Similarity: Both men rebuilt their nations

Germany surrendered before it was invaded in the First World War, and the Entente hadn't bombed it like they would in World War II. But that doesn't mean there wasn't plenty of devastation to be found in post-war Germany, according to History. From the harsh, humiliating terms of the Treaty of Versailles, to hyperinflation resulting from war reparations payments and, eventually, the Great Depression, the country was ripe to be taken over by violent extremists. Adolf Hitler and the Nazis won – and quickly became totalitarian rulers. But for a few years, at least, many in Hitler's Germany were willing to overlook the monstrous treatment of Jews in favor of Germany's rapidly improving economic situation (per Alpha History) and Hitler's rearmament program (via Facing History), which restored national pride and improved living conditions.

Putin, too, came to power in a tumultuous time for Russia. Russia was now all by itself after the USSR's collapse, and trying to navigate a Western-style market economy and this whole "democracy" thing for the first time, after spending decades being told both concepts were evil. It didn't last – rampant poverty, corruption, and an immature and unstable democracy, not to mention decades of propaganda under the Soviets, made people especially vulnerable to a strongman like Putin, who promised to restore the nation's dignity with strength. When he did take power, the Wall Street Journal says he rebuilt Russia's army into a powerful force and made the nation feared again.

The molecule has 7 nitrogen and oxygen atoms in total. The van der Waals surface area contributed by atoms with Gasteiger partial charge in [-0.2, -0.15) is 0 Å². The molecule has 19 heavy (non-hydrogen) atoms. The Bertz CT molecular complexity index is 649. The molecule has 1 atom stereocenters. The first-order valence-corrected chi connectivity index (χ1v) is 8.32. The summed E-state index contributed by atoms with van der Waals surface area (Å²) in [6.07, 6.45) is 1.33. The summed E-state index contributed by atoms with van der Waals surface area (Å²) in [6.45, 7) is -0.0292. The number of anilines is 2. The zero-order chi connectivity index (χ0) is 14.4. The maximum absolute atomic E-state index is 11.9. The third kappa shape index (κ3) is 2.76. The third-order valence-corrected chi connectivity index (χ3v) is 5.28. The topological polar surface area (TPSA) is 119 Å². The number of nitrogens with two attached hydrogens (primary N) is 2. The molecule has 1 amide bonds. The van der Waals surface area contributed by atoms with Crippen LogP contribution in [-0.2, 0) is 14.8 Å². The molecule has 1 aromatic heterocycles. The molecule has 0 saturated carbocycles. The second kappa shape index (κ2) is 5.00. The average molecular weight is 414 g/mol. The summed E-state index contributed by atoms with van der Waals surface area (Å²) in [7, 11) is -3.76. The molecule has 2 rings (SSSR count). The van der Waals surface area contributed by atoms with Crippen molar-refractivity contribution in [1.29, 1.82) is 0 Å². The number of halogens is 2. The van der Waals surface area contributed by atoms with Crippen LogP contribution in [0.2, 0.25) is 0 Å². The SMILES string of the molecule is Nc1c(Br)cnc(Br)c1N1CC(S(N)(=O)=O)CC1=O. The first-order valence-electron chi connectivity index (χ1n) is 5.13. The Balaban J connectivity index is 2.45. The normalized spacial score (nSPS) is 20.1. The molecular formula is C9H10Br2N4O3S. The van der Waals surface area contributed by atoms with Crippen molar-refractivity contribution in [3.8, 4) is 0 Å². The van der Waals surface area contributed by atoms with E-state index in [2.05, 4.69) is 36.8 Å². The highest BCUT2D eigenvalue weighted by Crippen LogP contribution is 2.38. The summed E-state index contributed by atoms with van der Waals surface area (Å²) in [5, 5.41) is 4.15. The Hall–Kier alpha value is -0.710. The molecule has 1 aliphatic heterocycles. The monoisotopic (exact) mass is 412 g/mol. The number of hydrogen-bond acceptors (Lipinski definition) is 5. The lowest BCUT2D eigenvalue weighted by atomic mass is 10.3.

Difference: Hitler was ambitious, Putin is desperate

Hitler had big dreams for Germany (which thankfully didn't pan out). He imagined a Europe – and eventually a world – dominated by his Third Reich. To make it happen, the U.S. Holocaust History Museum says that he believed war and genocide to be a necessity. All opposing foreign governments in his path, as well as racially undesirable groups, needed to be swept aside, both so Hitler could seize their natural resources, and to make room for Aryan Superman to agriculturally resettle these ethnically cleansed lands. Luckily for all of us, he bit off more than he could chew. The world resisted, took the fight to Germany, and triumphed at enormous cost.